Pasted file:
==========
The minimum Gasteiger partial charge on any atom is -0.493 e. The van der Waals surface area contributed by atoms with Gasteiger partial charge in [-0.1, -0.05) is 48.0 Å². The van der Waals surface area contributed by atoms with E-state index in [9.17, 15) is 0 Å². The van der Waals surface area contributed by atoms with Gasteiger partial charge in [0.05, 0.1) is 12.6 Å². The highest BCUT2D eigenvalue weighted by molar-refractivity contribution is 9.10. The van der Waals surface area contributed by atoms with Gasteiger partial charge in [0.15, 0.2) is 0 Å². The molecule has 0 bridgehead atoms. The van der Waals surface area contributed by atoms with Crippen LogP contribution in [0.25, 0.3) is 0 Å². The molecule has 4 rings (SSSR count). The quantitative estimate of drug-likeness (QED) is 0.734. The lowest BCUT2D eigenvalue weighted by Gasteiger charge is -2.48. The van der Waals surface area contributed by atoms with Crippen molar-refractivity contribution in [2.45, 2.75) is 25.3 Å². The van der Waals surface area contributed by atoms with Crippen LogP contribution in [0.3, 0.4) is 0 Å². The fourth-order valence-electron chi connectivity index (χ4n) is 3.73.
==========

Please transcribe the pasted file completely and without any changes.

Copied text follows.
The minimum Gasteiger partial charge on any atom is -0.493 e. The van der Waals surface area contributed by atoms with Gasteiger partial charge in [-0.1, -0.05) is 48.0 Å². The van der Waals surface area contributed by atoms with E-state index in [9.17, 15) is 0 Å². The van der Waals surface area contributed by atoms with Gasteiger partial charge in [0.05, 0.1) is 12.6 Å². The highest BCUT2D eigenvalue weighted by molar-refractivity contribution is 9.10. The van der Waals surface area contributed by atoms with Gasteiger partial charge in [0.15, 0.2) is 0 Å². The molecule has 0 bridgehead atoms. The van der Waals surface area contributed by atoms with Crippen LogP contribution in [0.25, 0.3) is 0 Å². The molecule has 4 rings (SSSR count). The quantitative estimate of drug-likeness (QED) is 0.734. The lowest BCUT2D eigenvalue weighted by Gasteiger charge is -2.48. The van der Waals surface area contributed by atoms with Crippen molar-refractivity contribution in [2.45, 2.75) is 25.3 Å². The van der Waals surface area contributed by atoms with Crippen LogP contribution in [0.3, 0.4) is 0 Å². The fourth-order valence-electron chi connectivity index (χ4n) is 3.73.